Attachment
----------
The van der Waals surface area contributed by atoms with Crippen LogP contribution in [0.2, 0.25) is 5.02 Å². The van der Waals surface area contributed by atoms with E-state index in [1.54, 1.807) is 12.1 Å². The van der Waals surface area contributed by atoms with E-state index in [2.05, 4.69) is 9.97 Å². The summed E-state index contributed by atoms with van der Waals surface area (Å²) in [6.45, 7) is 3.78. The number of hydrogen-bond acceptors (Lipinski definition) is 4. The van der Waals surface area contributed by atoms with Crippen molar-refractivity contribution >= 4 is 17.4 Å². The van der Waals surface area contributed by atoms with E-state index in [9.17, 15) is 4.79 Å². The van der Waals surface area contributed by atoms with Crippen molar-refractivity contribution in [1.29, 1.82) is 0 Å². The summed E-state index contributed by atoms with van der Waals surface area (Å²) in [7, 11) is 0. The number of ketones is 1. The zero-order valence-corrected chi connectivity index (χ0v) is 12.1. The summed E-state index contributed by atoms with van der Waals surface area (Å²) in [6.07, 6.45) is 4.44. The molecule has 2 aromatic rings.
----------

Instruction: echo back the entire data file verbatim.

The van der Waals surface area contributed by atoms with Crippen LogP contribution in [0.2, 0.25) is 5.02 Å². The van der Waals surface area contributed by atoms with E-state index in [1.54, 1.807) is 12.1 Å². The van der Waals surface area contributed by atoms with E-state index in [2.05, 4.69) is 9.97 Å². The summed E-state index contributed by atoms with van der Waals surface area (Å²) in [6.45, 7) is 3.78. The number of hydrogen-bond acceptors (Lipinski definition) is 4. The van der Waals surface area contributed by atoms with Crippen molar-refractivity contribution >= 4 is 17.4 Å². The van der Waals surface area contributed by atoms with E-state index in [9.17, 15) is 4.79 Å². The van der Waals surface area contributed by atoms with Crippen molar-refractivity contribution in [1.29, 1.82) is 0 Å². The summed E-state index contributed by atoms with van der Waals surface area (Å²) in [7, 11) is 0. The number of ketones is 1. The zero-order valence-corrected chi connectivity index (χ0v) is 12.1. The summed E-state index contributed by atoms with van der Waals surface area (Å²) in [6.07, 6.45) is 4.44. The molecule has 2 aromatic rings.